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Energy


Changes in temperature, precipitation, sea level, and the frequency and severity of extreme events will likely affect how much energy is produced, delivered, and consumed in the United States.

Energy plays an important role in many aspects of our lives. For example, we use electricity for lighting and cooling. We use fuel for transportation, heating, and cooking. Our energy production and use is interconnected with many other aspects of modern life, such as water consumption, use of goods and services, transportation, economic growth, land use, and population growth. Our production and use of energy (most of which comes from fossil fuels) also contributes to climate change, accounting for more than 80% of U.S. greenhouse gas emissions. [1]

Increases in temperature will likely change how much energy we consume, as well as our ability to produce electricity and deliver it reliably.

Energy demand is expected to shift by the end of the century. The number of "degree days" refers to the sum of the number of degrees that the days average temperature is hotter or colder than 65°F over the course of a year. The number of heating degree days is expected to decrease while the number of cooling degree days is projected to increase by 2080-2099. Source: USGCRP (2009)

The U.S. Department of Energy led the development of a report published by the U.S. Global Change Research Program that investigates the impact of climate change on energy production and use in the United States.

The report summarizes the ways climate change will affect how Americans produce and use energy. It highlights the importance of adapting our energy systems to the projected impacts of climate change, but emphasizes that more research is needed to inform these adaptation decisions.

Energy and water systems are connected. Energy is needed to pump, transport, and treat drinking water and wastewater. Cooling water is needed to run many of todays power plants. Hydroelectricity (electricity produced by running water) is itself an important source of power in some parts of the United States.

Changes in precipitation, increased risk of drought, reduced snowpack, and changes in the timing of snowmelt in spring will likely influence our patterns of energy and water use. For example:

Before and after photographs of the "Mars" offshore drilling and production platform, damaged by Hurricane Katrina in the Gulf of Mexico. Source: CCSP (2008) (PDF)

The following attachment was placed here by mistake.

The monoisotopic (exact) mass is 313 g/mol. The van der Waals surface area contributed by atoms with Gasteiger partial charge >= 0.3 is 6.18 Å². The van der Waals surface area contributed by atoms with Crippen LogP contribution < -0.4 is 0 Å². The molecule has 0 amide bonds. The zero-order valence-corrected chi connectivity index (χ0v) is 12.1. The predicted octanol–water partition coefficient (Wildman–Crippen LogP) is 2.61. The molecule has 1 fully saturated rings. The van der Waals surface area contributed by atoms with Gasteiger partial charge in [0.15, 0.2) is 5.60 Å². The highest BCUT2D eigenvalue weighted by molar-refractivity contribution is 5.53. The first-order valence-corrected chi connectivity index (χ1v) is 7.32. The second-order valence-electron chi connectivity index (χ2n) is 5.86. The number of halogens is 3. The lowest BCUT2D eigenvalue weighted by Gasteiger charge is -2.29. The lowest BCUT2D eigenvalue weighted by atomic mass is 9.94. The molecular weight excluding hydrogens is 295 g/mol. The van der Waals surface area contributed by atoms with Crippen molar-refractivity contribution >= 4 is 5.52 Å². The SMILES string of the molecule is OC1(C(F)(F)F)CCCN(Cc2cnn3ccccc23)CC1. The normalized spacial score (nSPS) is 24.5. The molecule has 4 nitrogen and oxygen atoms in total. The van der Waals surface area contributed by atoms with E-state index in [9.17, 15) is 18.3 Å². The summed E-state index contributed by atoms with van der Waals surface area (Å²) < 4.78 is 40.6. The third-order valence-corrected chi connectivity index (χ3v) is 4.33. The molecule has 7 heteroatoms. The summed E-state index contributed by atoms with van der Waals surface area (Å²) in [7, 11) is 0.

Power plants susceptible to sea level rise in Florida. The bar graph shows the percent of operating plant capacity potentially impacted by several sea level rise scenarios. Source: CCSP (2008) (PDF)

A large portion of U.S. energy infrastructure is located in coastal areas and therefore sensitive to sea level rise and storm surge. For example, fuel ports and the generation and transmission lines that bring electricity to major urban coastal centers are at risk. Changes in the frequency and severity of storms and other extreme events may also damage energy infrastructure.

Disruptions to energy supply due to compromised infrastructure can affect many activities, depending on the destination and final use of the fuel. Coal is used primarily to generate electricity, so disruptions in coal supplies could affect the supply of electricity. Disruptions in the supply of oil would affect the production of transportation fuels. Disruptions in natural gas supply could affect electricity generation, residential and commercial heating, and industrial processes. There are many examples of at-risk energy infrastructure in the United States.

Climate change could impact wind and solar power, but there is little research in this area. Impacts will depend on how wind and cloud cover patterns change, which are very difficult to project using current climate models.

For more information about the RFS, visit EPAs RFS page. For specific information about the environmental assessment, read the First Triennial Report to Congress.

To learn more about how we can adapt our energy production and use to climate change, please see the Energy Adaptation section.

1. EPA (2010). Inventory of U.S. Greenhouse Gas Emissions and Sinks: 1990-2008 (PDF). U.S. Environmental Protection Agency (EPA).

2. USGCRP (2009). Global Climate Change Impacts in the United States . Karl, T.R., J.M. Melillo, and T.C. Peterson (eds.). United States Global Change Research Program. Cambridge University Press, New York, NY, USA.

4. IPCC (2007). Climate Change 2007: Impacts, Adaptation, and Vulnerability . Contribution of Working Group II to the Fourth Assessment Report of the Intergovernmental Panel. Parry, M.L., O.F. Canziani, J.P. Palutikof, P.J. van der Linden, and C.E. Hanson (eds.). Cambridge University Press, Cambridge, United Kingdom.

5.NRC (2008). Water Implications of Biofuels Production in the United States .